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Rai #10 Review
RAI #10 is a wild and gripping science fiction epic. It is written by Dan Abnett, art by Juan José Ryp & Beni Lobel, coloring by Andrew Dothouse and lettering by Dove Sharpe.
Rai is published by Valiant Entertainment.
About Rai #10
There’s something kind of fun about picking up a single issue of a comic you’ve never read and just diving in. All the more so when it’s the last issue of a long arc. But these are comic books, friends, and comic books are serialized–designed, at their best, to allow entry at any page 1, whether the first issue or the fiftieth.
So here I am with Valiant’s Rai #10 in my hands–the self-proclaimed “thrilling climax of the sci-fi epic of 2020!”
Honestly, it’s not bad.
The Rai #10 Story
This finale opens with Raijin, a cyborg child (long story) panicking over the death of Alice Klane at the hands of Tekus. Meanwhile, Rai goes to town on Fusion and a truck ton of Positron androids while also trying to stop something called “The Dark” from destroying the future city of New Ur.
Meanwhile, in Hinansho City, a giant, sentient elephant man named Chief Orta’ka and Lula are scrambling to stop the Red King from hacking into their systems and finding their location. They successfully mislead him into sending his androids to the wrong location, and in doing so lose the consciousness of someone named “Ray Garrison,” who is rendered “no more than ghost code.”
Ultimately, Alice’s body wakes up and seems to have Ray Garrison’s mind inside, New Ur is completely destroyed, Rai is spared in the melee, and the Dark identifies itself as “the Darque,” while recruiting Rai to kill the Red King.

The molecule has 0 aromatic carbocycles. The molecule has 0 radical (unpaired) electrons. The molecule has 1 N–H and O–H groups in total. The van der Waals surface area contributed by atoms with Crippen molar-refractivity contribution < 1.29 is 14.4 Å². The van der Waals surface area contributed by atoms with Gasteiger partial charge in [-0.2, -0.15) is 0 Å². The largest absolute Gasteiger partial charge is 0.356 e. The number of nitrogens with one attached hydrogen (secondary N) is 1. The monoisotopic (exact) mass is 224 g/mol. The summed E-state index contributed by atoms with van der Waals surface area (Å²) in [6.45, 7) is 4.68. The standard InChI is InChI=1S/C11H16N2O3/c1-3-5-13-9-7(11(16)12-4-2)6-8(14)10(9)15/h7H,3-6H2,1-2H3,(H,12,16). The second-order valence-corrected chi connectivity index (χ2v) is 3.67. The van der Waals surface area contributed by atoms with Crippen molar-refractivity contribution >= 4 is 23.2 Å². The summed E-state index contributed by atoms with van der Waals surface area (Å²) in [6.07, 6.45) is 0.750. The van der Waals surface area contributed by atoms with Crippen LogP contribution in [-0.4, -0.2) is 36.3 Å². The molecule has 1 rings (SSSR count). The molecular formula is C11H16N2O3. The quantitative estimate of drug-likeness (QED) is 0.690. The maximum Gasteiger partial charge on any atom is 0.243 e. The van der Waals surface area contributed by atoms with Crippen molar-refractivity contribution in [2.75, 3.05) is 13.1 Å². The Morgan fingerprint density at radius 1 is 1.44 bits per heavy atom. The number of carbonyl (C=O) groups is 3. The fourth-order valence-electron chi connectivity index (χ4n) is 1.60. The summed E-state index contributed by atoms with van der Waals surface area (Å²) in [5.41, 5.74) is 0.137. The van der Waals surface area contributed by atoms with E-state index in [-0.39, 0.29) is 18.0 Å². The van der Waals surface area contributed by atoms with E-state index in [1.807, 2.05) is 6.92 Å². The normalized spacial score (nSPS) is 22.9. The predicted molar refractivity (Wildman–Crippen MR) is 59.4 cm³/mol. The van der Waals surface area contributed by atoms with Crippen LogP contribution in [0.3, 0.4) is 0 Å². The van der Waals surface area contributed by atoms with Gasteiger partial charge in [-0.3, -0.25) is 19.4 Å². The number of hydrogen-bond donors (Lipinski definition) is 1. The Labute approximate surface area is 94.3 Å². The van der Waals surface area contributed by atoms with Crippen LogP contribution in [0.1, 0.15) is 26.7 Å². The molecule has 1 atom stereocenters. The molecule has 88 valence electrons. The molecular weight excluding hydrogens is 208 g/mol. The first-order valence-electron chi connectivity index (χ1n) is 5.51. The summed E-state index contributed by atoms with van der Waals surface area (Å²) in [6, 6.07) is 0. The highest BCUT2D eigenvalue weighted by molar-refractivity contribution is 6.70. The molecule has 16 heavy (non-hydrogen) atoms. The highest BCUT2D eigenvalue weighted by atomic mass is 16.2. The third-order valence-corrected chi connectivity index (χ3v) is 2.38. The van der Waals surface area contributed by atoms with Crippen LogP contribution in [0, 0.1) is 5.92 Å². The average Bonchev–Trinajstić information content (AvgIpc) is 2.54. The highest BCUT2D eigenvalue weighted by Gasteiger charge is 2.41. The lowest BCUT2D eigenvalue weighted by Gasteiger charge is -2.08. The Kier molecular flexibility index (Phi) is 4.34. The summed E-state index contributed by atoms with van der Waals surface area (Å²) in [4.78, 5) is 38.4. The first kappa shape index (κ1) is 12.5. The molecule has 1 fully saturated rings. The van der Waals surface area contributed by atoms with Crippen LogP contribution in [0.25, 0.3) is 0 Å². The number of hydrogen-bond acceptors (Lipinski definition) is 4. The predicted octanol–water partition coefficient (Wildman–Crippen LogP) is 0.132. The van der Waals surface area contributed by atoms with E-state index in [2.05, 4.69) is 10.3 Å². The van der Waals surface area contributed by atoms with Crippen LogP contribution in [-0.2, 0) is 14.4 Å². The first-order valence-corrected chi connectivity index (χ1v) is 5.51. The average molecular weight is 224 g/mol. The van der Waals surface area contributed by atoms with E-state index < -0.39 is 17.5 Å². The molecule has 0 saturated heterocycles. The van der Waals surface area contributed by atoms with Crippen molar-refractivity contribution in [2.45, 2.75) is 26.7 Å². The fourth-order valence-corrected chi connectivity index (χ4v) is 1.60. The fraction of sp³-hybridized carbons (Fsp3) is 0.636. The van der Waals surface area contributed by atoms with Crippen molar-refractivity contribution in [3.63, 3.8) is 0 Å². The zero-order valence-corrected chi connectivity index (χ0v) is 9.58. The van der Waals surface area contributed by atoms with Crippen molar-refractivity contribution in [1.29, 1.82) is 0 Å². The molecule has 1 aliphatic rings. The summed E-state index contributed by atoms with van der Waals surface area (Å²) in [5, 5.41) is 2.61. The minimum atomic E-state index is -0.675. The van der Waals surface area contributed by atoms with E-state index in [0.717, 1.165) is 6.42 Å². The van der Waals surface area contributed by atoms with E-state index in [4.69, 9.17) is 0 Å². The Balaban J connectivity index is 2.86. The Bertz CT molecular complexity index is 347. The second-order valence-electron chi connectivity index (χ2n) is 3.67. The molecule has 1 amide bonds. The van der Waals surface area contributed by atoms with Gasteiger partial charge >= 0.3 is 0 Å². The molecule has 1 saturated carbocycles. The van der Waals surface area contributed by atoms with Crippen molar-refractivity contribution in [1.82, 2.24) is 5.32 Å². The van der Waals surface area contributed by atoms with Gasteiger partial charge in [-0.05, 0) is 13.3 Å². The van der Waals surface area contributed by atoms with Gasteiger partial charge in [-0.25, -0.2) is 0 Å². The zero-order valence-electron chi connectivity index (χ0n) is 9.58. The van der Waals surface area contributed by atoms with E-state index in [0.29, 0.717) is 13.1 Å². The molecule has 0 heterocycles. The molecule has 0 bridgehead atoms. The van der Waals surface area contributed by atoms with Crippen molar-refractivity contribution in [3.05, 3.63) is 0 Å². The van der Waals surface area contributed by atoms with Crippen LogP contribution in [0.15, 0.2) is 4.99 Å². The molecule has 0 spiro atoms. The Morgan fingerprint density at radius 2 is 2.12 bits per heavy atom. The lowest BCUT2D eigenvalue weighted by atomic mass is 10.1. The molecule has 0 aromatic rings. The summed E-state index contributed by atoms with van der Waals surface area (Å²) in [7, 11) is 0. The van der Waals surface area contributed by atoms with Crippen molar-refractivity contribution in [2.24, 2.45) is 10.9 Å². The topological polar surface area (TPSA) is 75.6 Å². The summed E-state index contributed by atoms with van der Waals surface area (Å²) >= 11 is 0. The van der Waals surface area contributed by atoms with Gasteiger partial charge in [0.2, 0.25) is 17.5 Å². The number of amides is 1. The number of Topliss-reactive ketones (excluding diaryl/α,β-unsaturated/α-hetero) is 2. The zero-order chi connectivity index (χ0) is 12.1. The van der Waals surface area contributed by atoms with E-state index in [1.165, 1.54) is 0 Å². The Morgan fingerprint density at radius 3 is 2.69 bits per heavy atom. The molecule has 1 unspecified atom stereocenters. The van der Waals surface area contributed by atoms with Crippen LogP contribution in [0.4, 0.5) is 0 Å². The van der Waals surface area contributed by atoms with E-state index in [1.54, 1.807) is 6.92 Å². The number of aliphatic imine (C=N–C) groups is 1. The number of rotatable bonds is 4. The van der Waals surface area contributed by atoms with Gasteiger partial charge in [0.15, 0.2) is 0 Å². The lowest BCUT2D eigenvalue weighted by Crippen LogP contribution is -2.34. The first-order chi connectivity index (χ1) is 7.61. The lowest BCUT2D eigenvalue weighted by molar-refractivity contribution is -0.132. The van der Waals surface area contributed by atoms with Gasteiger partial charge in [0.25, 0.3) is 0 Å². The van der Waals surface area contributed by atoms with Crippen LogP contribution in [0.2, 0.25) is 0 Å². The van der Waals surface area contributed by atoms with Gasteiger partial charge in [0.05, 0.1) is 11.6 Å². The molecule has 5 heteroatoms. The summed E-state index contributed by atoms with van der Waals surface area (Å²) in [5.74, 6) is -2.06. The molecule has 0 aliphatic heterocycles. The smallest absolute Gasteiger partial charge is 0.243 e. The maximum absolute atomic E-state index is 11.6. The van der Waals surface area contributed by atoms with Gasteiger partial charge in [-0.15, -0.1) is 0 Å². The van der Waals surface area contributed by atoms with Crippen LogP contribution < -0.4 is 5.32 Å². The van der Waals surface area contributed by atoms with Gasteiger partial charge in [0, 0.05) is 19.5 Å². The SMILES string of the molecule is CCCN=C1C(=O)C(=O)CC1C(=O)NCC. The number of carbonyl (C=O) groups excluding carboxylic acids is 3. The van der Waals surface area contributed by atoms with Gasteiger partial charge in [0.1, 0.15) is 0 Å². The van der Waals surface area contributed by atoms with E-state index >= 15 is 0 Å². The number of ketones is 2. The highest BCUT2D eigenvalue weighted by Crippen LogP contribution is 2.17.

Dan Abnett does a top-notch job with a pretty massive sci-fi world. His most remarkable skill is sprinkling future-fantasy language in dialogue without letting it drag down his narrative. He uses just enough techno-babble to jolt readers into the 41st century, still allowing his characters to speak authentically and with believable emotion.
The Rai Art
Ryp nicely captures the post-apocalyptic vibe in this book. There’s a lot going on from page to page, and they capture the action while maintaining a feeling of almost joyful fun in all of the violence and destruction. Despite the literal annihilation of a city, at no point does this book feel “gritty” or downbeat, which is genuinely refreshing. Dothouse’s colors tie it all together, and at times are reminiscent of bandes dessinées.
There is a distinct change in art tone in the last few pages of the comic, which presumably are done by Lobel. The work here isn’t bad, but is different enough to be jarring, which is unfortunate specifically because it is the end of the end of a story. There is a lot of disorienting and hard-to-follow content in this story for the uninitiated, and having an additional struggle of acclimating to visual differences does take away from the overall experience a bit.
So hey, I’ve literally never read an issue of Rai before. I can honestly say that I was able to follow along pretty well, and that the story was interesting enough to be worth reading more of. The leaning on homophonic names (Rai/Ray, Dark/Darque) was a bit confusing, in that if these things were spoken aloud, as they presumably are among the characters in the story, I’m not sure the effect that reading them allows would be as evident, but I’m willing to look past that.
There was some fun sci-fi weirdness, I loved the elephant man, and watching Rai slash through waves of androids was worth the cost of admission. This is apocalypse popcorn. Rai #10 is guilt-free fun – a kickass joyride into the future that’s sure to satisfy readers’ futuristic itch.
Rai #10 is available from December 16th, 2020 at your local comic book store.
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